Daily Archives: August 15, 2010

Georgette Heyer Had a Word for It

A romance book website put together an “interview” with Georgette Heyer, out of quotes from Jane Aiken Hodge’s biography of her.

Heyer often complained about some publishers putting off her readers with “cheap and nasty” covers that tried to be suggestive. There was also the truly infamous movie adaptation of The Reluctant Widow, which tries to make a novel about a sensible heroine and a nearly Vulcan or Stoic sensible hero defeating Napoleonic spies with lots of humor, into something ribald. (You can see it on YouTube. Pretty sad stuff.)

But here’s the memorable bit — she also complained about bodice rippers, specifically medieval ones. (Since she wanted to write medieval novels, really.) And I think it’s still true for the most part that “….when American publishers say that they want books about the Middle Ages they have in mind a welter of flesh, blood, sadism and general violence. Breast-sellers, in fact.”

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That Bollywood Lady with the High Voice. You Know. Her.

That singer. The one who’s always getting her music played in the Indian restaurant.

Yeah, her. You know who I mean.

Well, it turns out that the Rough Guide music people took pity upon the world, and produced an entire album of nothing but her greatest historical hits. And it turns out that it’s on sale at Amazon, as an mp3 album, for only 5 bucks until the end of August.

The downside is that you don’t get any liner notes or lyrics or translations or funky photos (if any), whereas with a physical CD, you do.

The other downside is that the commenters at Amazon say a lot of these songs are shortened in this series of albums. Instead of being five or six minutes long, they fade out after two or three minutes.

They have other historical Bollywood albums from Rough Guide also, which also sound Pretty Darned Familiar from the Indian restaurant hit parade. Or you can just get Bollywood albums from India through various sources, because amazingly enough, their industry is perfectly okay with selling us mp3s. :

Anyway, big sale at Amazon if you want mp3s.

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Interesting Architecture Article about Our Lady of the Holy Rosary Parish

I just found this when writing the other post, and thought I’d post it here so it wouldn’t be lost.

From the Architectural Record magazine’s January 1919 issue, “The Holy Rosary Church, Dayton, Ohio, W.L. Jaekle, Architect”, as reviewed by one Leon V. Solon. Includes photos. The same photos and a few more are available in Volume 115 of American Architect and Architecture, from their March 1919 issue.

Jaekle also designed St. John’s Church in Middletown, which was started in 1925 and finished in 1927.

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Holy Family Parish, Dayton OH

Dayton’s Latin Mass/Extraordinary Form community, and the FSSP (Fraternity of St. Peter) priests who have mostly said Mass for it, have been based in various different parishes over the years. It’s a history I know little about but which is surely worth somebody’s chronicling. Early this summer, however, Archbishop Schnurr gave Holy Family Church (which had been glommed into a joint parish with St. Mary’s) to the FSSP for their very own.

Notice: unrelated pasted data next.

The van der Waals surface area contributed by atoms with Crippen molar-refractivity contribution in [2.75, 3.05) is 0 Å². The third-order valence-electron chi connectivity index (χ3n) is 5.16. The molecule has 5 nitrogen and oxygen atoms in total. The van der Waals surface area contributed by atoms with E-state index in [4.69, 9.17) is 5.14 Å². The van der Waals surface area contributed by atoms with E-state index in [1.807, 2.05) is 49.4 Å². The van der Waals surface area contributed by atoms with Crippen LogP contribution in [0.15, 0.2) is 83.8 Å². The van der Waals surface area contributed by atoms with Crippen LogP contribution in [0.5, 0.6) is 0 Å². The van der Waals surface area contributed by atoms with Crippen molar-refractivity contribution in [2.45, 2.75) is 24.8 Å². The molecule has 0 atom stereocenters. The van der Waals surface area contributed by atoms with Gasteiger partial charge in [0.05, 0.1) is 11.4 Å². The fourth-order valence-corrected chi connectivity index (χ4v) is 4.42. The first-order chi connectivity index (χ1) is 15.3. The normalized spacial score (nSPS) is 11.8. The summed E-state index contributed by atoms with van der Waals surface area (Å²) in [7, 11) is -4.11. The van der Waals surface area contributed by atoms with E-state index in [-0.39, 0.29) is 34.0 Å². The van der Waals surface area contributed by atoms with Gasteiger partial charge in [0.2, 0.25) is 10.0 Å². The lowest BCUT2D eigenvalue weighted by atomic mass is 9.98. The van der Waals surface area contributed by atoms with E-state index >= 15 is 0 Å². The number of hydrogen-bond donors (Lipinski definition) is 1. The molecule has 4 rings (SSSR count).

I’ve been meaning to go over there all summer, and see how things are going and what people are doing. But it’s been a bit hard to find the time and the energy while working around my cantoring duties at my own parish — not to mention finding weather that didn’t seem likely to kill me. (Sorry, no A/C in most of Dayton’s big old churches. Too pricey.) But I finally got over there today. I won’t be doing it very often, because the bus schedule is difficult on Sundays (for me, anyway). But for a big feast like the Assumption, it was nice to go. The weather was horrendously sticky, yet not as hot as most of the summer has been.

If you do go, I should probably mention first that they apparently have a BIG POTLUCK BREAKFAST after the 10:30 Mass. The heck with just donuts — these people feed you! Also, they seem very friendly, and there’s a good spread of ages (though it’s heavily young families with kids, as you’d expect in an EF group). OTOH, part of the reason they feed you is that Holy Family isn’t in one of the super bestest parts of town. I’m not saying it’s dangerous in daylight (it better not be, since I took the bus there and back!), but it’s pretty poor. You’d definitely have to drive all the way out of the neighborhood and into another part of town to find a place big enough for all those parish people to eat.

(UPDATE: The potluck brunch is only once a month, per the comments, and the donuts and coffee Sunday is also only once a month. So the other two or three Sundays, you gotta fend for yourself.)

Anyway, the church itself is really really nice. It dates from the early 1920’s, and was designed by Murphy and Olmsted from Washington DC, along with W.L. Jaekle from Dayton. (Mr. Jaekle also did Our Lady of the Holy Rosary, the previous home of the Dayton Latin Mass community.) The outside has that late medieval Italian look, with the campanile and the red tile roof.

If you don’t like barren stretches of white as decor in a church, this is the parish for you! If it’s not painted or made of stained glass, it’s colored tile or a statue. Let us count the ways: